By Joe Gatto on September 10, 2015
If you run an electrical or plumbing contracting business, you know that your business is moving faster and faster. Effective construction management is becoming an essential part of life for every successful general contractor. Fast-track general contracting projects are more common, and timelines are tight: one electrical general contractor reported having just 120 days to install 9,000 outlets and a copper-fiber backbone in a multimillion-square-foot casino. Another general contractor commented on a recent 840,000-square-foot healthcare facility: “This isn’t fast track, this is psycho track.”
To meet these accelerated timelines, everything your construction crew does has to be on point. Even minor, run-of-the-mill setbacks can cause a project timeline, activity duration, and budgets to run over in serious ways — and with serious consequences. What safeguards can you put in place to prevent this from happening? Here are six essential steps for effective construction management.
Consider prefabricated parts
Sometimes your hands are tied by a general contractor or architect, but if you have the choice to reuse a standard design for your role in the project, do it. Prefab parts can also decrease field installation time, so consider having a prefab shop bend conduit or pre-install motion detectors if they are planned to accompany lights. Vendors in the construction industry can label and pre-spool all wire onto one reel.
By using prefab parts, your construction workers may be able to start your electrical or plumbing work early and limit prolong activity duration. After all, you’ll have the specs in hand so you can get rolling, even before the parts come in.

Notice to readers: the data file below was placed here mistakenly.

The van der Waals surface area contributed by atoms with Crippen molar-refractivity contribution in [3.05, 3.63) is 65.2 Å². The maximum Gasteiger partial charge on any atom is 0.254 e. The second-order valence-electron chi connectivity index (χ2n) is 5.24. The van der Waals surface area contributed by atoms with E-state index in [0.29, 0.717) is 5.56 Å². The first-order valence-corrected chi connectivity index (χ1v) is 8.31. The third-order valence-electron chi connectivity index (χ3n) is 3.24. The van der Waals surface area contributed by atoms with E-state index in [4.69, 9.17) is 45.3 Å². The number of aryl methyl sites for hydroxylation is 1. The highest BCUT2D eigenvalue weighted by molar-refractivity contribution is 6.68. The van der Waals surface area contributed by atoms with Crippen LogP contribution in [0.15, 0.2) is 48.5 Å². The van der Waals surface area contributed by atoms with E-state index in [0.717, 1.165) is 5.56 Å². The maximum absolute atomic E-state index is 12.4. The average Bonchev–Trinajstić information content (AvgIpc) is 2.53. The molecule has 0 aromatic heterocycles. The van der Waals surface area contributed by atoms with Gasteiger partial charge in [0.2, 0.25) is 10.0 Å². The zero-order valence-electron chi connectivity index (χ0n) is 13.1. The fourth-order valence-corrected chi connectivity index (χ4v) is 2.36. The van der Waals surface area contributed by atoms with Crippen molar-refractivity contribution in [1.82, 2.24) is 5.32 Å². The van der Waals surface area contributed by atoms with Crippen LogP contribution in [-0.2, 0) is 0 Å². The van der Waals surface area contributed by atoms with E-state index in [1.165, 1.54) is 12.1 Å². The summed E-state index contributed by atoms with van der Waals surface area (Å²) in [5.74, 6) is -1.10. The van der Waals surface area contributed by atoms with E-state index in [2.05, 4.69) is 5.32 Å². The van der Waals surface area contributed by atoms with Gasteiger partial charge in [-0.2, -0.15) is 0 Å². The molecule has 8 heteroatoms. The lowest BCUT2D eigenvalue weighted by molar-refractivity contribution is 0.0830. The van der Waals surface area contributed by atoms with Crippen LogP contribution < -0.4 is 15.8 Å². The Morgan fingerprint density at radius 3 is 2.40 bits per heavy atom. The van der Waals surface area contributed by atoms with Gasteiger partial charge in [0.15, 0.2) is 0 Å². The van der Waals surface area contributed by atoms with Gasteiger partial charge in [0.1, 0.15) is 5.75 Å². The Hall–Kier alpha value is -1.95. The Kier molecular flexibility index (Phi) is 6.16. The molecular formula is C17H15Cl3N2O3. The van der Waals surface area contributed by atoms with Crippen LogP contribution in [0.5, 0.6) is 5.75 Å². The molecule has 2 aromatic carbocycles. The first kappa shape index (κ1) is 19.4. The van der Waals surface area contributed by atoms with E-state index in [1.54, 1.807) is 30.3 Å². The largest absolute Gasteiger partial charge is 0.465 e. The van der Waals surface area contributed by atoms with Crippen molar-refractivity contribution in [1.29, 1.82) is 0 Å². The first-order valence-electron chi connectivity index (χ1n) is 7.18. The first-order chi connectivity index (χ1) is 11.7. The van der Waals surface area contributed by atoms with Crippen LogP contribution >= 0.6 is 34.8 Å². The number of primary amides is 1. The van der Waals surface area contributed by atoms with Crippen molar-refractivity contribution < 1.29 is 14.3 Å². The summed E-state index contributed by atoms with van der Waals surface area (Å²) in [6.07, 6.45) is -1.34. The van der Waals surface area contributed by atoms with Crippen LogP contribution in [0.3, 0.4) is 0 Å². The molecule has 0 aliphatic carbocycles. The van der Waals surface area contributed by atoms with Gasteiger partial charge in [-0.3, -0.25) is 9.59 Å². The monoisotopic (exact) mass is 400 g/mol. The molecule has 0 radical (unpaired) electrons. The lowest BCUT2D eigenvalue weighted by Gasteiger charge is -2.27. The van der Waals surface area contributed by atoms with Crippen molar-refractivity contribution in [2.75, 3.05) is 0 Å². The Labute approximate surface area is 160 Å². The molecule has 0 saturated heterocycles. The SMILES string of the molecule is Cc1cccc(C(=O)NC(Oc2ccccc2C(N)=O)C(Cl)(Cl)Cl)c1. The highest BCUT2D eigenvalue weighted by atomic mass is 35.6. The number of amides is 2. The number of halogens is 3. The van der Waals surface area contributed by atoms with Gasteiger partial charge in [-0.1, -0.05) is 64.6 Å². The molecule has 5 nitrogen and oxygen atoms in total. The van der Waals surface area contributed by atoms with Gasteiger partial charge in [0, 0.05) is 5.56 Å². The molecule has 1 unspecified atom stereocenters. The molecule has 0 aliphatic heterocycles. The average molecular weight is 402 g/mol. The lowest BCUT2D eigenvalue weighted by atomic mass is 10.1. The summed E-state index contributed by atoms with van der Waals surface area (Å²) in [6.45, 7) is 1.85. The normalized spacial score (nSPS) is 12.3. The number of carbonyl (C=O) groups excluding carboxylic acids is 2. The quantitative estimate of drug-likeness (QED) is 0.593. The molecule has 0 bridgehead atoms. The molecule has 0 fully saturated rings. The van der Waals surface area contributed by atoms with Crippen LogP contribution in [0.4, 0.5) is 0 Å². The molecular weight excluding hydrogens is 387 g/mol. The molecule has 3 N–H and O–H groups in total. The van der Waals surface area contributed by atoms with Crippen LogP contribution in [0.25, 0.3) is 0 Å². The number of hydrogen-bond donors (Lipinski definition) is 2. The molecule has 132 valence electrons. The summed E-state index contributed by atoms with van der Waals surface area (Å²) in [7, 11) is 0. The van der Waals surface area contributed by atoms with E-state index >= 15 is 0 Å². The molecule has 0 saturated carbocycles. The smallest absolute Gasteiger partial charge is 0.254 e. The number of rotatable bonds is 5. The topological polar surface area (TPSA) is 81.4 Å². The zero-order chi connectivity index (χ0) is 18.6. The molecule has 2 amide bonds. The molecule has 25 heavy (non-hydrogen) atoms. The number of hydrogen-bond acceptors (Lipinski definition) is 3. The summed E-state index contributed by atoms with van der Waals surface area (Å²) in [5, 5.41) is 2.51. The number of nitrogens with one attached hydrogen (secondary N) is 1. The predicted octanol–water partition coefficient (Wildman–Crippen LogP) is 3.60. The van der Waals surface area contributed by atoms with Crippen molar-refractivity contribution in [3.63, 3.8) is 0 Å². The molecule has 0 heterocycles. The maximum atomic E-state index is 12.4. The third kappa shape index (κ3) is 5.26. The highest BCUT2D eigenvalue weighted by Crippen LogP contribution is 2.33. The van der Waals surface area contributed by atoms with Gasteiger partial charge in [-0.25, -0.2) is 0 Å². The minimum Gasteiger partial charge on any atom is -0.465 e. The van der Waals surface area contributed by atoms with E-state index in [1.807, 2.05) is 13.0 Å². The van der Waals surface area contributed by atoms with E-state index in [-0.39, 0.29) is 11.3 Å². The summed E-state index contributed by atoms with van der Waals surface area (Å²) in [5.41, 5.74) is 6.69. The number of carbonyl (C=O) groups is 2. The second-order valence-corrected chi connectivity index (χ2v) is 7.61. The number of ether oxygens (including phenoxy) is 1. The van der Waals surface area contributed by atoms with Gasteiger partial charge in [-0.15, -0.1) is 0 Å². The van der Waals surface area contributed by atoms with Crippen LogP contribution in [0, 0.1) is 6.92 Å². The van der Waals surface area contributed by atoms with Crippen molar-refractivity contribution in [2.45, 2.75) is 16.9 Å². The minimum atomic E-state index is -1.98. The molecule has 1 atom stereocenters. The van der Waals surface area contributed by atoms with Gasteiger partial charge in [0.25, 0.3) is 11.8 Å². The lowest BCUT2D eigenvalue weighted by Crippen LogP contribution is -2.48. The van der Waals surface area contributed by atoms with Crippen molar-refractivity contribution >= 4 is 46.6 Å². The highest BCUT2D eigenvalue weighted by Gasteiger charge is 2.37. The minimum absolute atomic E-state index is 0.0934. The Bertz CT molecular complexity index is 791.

Ramp up project management
When timelines are aggressive and you’re working with a team of various construction managers or specialists — builders, architects, construction crew — excellent construction management is critical. The right software solution can be a lifesaver, enabling your team to stay on top of everything from work orders and estimates to safety regulations.
Yet with so many project management software tools on the market for the construction industry, where do you start? For one, stay away from overly complicated programs that are hard to get up and running without on-site consultation or that come with a lot of bells and whistles. These will only cause frustration for most construction workers who want something that will make their job easier, not complicate the construction process. Also avoid generic or inflexible technologies that don’t let you tailor the tool to your unique needs or as the variables of the project shift (as they nearly always do). Instead, look for simple solutions to common problems that will ultimately decrease the activity duration of common tasks. These include:
Anticipate bumps in the road